Really the only thing dangerous to carriers are MASS torpedoes, more so than the counter measures can compensate for... However you would have to have a lot of subs, and sacrifice many of them getting close enough and retaliation. The real worry was about these super fast missiles, which are MUCH faster than even very fast torpedoes. The trouble is, that air counter measures could probably take care of it, however could become overwhelmed more easily because of the reduced time between detection and response.

Anyway it is really only dangerous in an all out war, as the BIGGEST defense is that a super carrier is such a massive ship, that any attack would be seen as a clear act of war and generate a very nasty response.

Re:Not really (0)

Anonymous Coward | about 3 months ago | (#47837933)

However a Carrier, let alone a "super" carrier, are A) slow, and B) not maneuverable.

I don't know about maneuverability, but the Nimitz-class supercarriers are not slow: top speed is upwards of 30 knots, making them some of the fastest ships in the US Navy's fleet. Having a long hull does wonderful things for your wave drag, and nuclear reactors producing a quarter-million shaft horsepower is nothing to sneeze at.

Re:Ban when you are done testing? (0)

u38cg (607297) | about 3 months ago | (#47824113)

Gosh, how clever of you. You'd better phone up US High Command and let them know about these problems they've clearly never considered. I'm sure they'll be very grateful.

Re:Ban when you are done testing? (1)

dywolf (2673597) | about 3 months ago | (#47825305)

So what you're saying is your actual knowledge of carrier defense and tactics is basically nonexistent, because your post couldn't be more wrong or misguided.

Re:Ban when you are done testing? (1)

s122604 (1018036) | about 3 months ago | (#47825335)

Or just blowing it to hell with a conventional ballistic missile (which is also "hypersonic").

Re:Ban when you are done testing? (0)

Anonymous Coward | about 2 months ago | (#47882519)

Right, because carriers always go around with no destroyer (anti-submarine) support, right? Carriers are also large enough, and torpedoes small enough, that generally one torpedo won't sink a carrier. Overwhelming it with aircraft is really hard to do when it can launch its own aircraft to defend itself. In addition, the destroyers that always go along with it carry a lot more anti-aircraft and anti-missile ammo than you think.

But more importantly than that, how do you expect people to do this without being seen? It'd be extremely difficult for a nation-state to mine an area without other people knowing about it, and attacking a base in secret would be even harder.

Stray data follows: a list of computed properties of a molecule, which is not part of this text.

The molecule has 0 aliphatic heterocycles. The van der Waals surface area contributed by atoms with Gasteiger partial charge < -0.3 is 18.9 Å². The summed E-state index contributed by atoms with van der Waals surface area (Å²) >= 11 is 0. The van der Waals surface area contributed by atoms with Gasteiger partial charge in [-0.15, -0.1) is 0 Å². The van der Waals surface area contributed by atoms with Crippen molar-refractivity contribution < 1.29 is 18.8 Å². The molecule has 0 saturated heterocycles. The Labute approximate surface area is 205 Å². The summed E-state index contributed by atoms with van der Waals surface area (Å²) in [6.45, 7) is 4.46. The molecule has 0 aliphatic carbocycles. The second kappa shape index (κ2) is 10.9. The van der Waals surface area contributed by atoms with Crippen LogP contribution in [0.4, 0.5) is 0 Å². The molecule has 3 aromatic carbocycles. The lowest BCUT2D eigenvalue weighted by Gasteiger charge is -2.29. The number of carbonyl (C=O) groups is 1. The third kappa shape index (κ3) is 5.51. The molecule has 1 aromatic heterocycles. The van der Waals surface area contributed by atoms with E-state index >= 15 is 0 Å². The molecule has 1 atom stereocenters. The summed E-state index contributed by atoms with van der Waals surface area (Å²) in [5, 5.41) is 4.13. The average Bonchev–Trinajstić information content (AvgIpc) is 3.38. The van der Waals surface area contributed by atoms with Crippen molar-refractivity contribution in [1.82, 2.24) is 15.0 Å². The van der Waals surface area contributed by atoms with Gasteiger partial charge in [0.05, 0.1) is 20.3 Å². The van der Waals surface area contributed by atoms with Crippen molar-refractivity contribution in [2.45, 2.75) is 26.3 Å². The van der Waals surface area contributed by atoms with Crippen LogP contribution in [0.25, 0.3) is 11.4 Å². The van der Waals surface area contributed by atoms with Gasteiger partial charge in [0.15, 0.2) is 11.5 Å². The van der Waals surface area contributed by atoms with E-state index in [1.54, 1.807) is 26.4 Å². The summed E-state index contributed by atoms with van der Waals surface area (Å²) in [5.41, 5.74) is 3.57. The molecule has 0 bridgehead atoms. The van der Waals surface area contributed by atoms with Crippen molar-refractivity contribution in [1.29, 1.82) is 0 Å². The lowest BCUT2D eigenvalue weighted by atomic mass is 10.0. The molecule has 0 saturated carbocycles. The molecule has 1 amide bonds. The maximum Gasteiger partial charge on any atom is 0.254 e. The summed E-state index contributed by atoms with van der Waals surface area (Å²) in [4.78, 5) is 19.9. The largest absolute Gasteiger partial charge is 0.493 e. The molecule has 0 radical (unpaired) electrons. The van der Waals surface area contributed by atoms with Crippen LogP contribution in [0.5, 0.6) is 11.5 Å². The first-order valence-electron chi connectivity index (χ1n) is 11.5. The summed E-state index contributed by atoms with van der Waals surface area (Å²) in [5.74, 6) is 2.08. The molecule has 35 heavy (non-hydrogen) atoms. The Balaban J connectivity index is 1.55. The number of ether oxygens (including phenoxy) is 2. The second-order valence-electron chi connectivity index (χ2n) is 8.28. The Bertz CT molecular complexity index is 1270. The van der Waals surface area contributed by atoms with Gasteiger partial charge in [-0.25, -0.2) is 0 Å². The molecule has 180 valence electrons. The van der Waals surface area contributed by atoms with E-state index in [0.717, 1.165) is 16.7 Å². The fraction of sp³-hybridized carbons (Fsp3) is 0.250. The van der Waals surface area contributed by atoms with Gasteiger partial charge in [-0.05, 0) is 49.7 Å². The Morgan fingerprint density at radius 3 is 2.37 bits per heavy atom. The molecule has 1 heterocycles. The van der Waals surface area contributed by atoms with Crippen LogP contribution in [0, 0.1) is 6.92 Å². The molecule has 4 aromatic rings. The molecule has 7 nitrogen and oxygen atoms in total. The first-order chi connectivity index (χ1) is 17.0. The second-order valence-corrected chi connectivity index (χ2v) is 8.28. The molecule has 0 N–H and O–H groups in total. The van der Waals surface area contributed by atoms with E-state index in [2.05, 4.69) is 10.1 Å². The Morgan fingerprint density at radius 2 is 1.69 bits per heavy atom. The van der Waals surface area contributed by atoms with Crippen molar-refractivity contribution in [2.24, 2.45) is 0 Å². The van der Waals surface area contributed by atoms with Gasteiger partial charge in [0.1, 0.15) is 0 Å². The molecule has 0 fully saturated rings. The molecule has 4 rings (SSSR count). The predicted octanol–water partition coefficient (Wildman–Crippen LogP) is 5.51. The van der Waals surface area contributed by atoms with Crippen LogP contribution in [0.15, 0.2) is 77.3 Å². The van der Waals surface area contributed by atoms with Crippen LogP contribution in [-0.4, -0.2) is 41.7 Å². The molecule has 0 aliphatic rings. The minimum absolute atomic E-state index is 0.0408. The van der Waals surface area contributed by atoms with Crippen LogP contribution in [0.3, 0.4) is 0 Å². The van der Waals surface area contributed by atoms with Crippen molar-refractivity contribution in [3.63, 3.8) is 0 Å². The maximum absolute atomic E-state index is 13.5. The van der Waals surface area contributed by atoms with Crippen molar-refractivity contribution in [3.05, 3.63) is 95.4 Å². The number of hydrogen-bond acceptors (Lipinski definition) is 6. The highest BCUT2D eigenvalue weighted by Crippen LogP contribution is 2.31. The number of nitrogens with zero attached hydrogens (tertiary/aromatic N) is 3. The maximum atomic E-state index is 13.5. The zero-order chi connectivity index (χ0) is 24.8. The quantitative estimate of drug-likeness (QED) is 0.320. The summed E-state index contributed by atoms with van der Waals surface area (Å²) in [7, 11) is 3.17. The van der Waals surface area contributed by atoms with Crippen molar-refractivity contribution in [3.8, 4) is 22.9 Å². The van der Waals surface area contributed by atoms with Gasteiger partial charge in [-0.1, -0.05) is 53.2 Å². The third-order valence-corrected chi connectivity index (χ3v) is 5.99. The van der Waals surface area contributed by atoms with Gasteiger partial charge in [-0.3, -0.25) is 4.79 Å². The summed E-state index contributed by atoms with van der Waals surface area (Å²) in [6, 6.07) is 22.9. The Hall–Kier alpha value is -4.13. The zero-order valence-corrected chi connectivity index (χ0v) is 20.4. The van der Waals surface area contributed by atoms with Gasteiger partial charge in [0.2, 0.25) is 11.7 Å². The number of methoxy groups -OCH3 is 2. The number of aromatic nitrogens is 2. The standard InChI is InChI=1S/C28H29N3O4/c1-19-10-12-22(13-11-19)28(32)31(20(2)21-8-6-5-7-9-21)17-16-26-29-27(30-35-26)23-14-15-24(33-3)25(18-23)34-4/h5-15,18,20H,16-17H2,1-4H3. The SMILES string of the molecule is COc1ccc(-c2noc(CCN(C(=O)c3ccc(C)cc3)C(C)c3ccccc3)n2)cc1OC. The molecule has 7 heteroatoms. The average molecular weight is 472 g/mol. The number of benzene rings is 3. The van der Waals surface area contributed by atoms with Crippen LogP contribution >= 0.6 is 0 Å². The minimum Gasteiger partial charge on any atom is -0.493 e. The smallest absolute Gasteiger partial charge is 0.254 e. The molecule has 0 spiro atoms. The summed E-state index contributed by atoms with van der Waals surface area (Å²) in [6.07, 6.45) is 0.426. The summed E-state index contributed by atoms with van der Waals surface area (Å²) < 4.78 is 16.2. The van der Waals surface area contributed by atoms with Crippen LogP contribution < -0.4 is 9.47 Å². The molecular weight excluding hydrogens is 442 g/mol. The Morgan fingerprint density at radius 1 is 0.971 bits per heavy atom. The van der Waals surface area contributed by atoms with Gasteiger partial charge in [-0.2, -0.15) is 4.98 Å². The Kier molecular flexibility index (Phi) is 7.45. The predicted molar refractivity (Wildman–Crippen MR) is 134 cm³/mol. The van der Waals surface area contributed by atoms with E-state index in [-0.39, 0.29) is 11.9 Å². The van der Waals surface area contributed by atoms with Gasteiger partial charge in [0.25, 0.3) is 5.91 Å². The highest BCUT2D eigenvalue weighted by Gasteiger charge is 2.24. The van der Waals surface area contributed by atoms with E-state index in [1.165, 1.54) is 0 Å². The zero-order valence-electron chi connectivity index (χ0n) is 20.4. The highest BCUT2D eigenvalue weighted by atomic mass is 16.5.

Re:Ban when you are done testing? (2, Insightful)

jopsen (885607) | about 3 months ago | (#47822183)

Otherwise it's the standard way that the US maintains militray superiority over the rest of us.

I'm not a US citizen, but if "the rest of us" is China and Russia, I'm okay with US military superiority.. Seriously, it's not like European governments are particularly interested in jumping an arms race and spending money on military research.

Oh, and both Russia, China and India certainly ought to find better things to spend their money on... like food, education, etc...

Can you stop your patronizing already ? (0, Informative)

Anonymous Coward | about 3 months ago | (#47822671)

Oh, and both Russia, China and India certainly ought to find better things to spend their money on... like food, education, etc...

Fact: School students in Russia and China fair much better, on average, in scholastic achievement, than those from American schools

Fact: In America there are millions of citizens who go hungry every nights

Patronizing for the sake of patronizing will only earn you distrust and disgust

Re:Can you stop your patronizing already ? (2)

damienl451 (841528) | about 3 months ago | (#47824027)

It's not patronizing to point out that both Russia and China are much poorer countries that the US. All you need to do is look at their GDP/capita figures to see the wide gap. As for scholastic achievements, cross-country comparisons are always difficult especially when dealing with non-democratic countries that need to look good for propaganda purposes. Examining the latest PISA figures, it doesn't look like Russian students fare better than Americans. Russia and the US have similar scores for math, but Americans are better at reading and science. Unfortunately, no data is available for China as a whole. Students in Shanghai perform much better than Americans but this is comparing apples and oranges and I doubt that students in poorer, rural areas of China would score as high.

Re:Can you stop your patronizing already ? (1)

jopsen (885607) | about 3 months ago | (#47842227)

Fact: In America there are millions of citizens who go hungry every nights

Patronizing for the sake of patronizing will only earn you distrust and disgust

Patronizing for the sake of patronizing will only earn you distrust and disgust

Sorry, I didn't mean to say that the US is perfect in anyways... Just that I don't think the US going to do anything for its poor citizens.
The US is messed up, and surely ought spend it money smarter than doing an arms race, but US public, politicians and press, probably aren't smart enough to do that... at least I'm not holding my breath :)

Re:Ban when you are done testing? (1)